By Diana Furukawa
Reflections is written by Island Fellows, recent college grads who do community service work on Maine islands and in remote communities through the Island Institute, publisher of The Working Waterfront.
I learned recently that when you ask a large group of people to each sing anynote, almost universally, their tones will begin to converge, landing somewhere near an E-flat. At first, I couldn’t figure out why this process seemed so familiar to me, but then I recalled an evening in Millinocket where I found myself whispering in sync to a group of semi-strangers.
The charismatic director of the local Christmas choir had grown frustrated with us. The altos were overpowering, and the tenors were sharp, so she asked us to turn from our rows to face the center and start from the beginning of “Light of the World,” but at a whisper this time.
The basses began with their deep rumble, and we all wrapped our voices around theirs until no individual could be distinguished. While there was something magical about arriving at this aural consensus, it also required the concerted use of listening, compromise, and the suspension of disbelief—three processes that have been essential to my role as an Island Fellow in Millinocket, the Island Institute’s first “inland island” placement.
My desk sits in the back of what is technically a public space at Millinocket Memorial Library, providing no shortage of opportunities for listening and its comforting counterpart, small talk. As I suspected, the weather is universally the most popular topic, but a close second are the roads: the current pothole report on the Golden Road, the dwindling size of the municipal plowing team, the strange car seen at Save-A-Lot, or the lynx spotting up on Route 11.
Working at the library has led me to attend a lot of community meetings, on topics ranging from the opioid crisis, to aging-in-place, to the library renovation, to public broadband. These meetings consistently remind me how much I don’t know, and I often wonder if I’m contributing anything by just being there. Sometimes, in the act of blending, I feel like some kind of social chameleon, and I wonder if I’m being disingenuous. Most of the time, I try not to say very much, and yet, these past several months have confirmed that there is value in this practice of withholding.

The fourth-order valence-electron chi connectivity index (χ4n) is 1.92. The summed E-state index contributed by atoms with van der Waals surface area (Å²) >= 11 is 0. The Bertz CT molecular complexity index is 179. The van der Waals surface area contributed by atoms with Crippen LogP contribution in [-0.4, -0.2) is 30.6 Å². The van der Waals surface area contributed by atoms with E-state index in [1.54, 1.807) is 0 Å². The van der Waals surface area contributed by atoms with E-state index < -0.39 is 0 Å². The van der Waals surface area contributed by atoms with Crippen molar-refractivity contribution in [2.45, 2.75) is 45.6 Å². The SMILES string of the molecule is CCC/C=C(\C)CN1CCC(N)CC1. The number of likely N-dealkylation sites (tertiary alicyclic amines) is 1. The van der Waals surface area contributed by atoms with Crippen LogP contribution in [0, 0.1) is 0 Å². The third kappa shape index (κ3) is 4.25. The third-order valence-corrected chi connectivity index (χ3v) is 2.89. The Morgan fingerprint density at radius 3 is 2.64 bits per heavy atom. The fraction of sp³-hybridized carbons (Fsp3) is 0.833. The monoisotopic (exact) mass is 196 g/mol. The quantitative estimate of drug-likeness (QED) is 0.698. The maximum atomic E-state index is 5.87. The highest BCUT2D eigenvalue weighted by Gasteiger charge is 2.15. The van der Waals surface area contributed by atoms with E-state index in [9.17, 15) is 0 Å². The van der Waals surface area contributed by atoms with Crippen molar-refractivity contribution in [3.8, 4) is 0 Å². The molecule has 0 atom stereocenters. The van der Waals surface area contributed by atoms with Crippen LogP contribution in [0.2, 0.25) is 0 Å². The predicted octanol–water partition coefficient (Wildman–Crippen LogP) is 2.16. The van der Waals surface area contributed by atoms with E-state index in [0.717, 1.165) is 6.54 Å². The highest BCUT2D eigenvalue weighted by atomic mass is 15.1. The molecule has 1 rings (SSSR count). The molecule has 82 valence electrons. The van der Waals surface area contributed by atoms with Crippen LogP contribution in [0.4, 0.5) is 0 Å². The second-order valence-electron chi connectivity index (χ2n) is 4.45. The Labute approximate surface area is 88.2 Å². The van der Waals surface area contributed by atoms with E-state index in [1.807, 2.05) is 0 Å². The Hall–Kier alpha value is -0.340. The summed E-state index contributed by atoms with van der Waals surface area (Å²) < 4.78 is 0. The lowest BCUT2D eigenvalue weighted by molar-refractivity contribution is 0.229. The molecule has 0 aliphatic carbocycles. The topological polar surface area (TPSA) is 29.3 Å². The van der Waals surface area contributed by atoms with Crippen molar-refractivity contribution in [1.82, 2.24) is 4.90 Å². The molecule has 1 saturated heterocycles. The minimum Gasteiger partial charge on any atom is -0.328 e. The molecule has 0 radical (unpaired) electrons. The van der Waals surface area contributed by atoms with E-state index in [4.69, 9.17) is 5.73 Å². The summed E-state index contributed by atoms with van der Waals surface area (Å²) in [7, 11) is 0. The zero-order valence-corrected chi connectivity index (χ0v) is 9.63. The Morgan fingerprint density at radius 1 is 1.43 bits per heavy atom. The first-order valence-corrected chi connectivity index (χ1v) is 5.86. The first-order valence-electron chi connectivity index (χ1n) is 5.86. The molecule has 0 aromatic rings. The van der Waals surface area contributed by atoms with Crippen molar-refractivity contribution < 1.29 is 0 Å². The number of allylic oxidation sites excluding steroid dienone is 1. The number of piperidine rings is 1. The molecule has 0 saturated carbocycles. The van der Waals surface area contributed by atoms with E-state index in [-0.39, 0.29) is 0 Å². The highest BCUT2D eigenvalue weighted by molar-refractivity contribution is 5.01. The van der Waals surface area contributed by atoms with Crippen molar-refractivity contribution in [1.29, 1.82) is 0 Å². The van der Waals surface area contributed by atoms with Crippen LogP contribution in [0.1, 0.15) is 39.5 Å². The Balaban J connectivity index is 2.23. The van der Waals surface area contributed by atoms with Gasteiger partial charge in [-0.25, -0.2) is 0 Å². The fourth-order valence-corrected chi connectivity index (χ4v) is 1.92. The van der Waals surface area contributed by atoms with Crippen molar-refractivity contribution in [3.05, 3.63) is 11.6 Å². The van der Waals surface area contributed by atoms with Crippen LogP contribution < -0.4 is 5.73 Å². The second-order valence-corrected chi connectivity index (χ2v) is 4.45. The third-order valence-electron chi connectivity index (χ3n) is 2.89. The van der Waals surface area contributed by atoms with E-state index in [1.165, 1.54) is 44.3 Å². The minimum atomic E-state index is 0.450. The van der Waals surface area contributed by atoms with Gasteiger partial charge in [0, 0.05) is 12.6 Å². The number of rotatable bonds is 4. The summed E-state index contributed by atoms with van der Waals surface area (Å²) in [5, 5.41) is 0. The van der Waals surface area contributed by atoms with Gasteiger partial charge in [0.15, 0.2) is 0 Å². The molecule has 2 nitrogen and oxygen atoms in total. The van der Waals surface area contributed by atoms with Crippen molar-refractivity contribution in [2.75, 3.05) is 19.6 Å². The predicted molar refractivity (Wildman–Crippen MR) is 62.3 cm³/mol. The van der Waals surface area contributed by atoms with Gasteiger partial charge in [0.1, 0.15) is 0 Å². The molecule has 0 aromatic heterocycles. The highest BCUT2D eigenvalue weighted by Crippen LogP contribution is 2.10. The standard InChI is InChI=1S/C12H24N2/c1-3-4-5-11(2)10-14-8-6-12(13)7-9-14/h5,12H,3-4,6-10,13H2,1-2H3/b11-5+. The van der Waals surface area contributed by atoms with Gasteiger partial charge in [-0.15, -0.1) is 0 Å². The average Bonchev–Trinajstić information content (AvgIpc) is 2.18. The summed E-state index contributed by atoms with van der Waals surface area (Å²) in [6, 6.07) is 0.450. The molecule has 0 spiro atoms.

Withholding allows room for my judgements to turn into questions. It transforms disbelief into curiosity through the repeated act of showing up. For me, this has meant attending a bring-your-own-baked-potato party (BYOBPP), an (all-white) production of Hairspray, a pinewood derby, an ash-pounding festival, and a “wild ice skating” outing, among other things.
The best kinds of days here are the ones where I show up: the days in which lying in my bed that morning, I never could have guessed where the day would take my feet. The days in which despite the tidy, tragic anecdotes I often hear about this place, I witness complex humanity and hope in people who defy my preconceptions: members of the Cantata giddy with the excitement of a new song, teenage boys embracing each other, vitality in the elders, and maturity in the youth.
I’m not trying to say that Millinocket can or even should “land on an E-flat” as a community. Rather, trusting the presence of both harmony and discord here—trusting the existence of contradiction—has propelled my sustained curiosity about this place. And to me, curiosity breeds love.
Diana Furukawa is working with the Millinocket Memorial Library to develop a community resource and volunteer coordination center for the Katahdin region.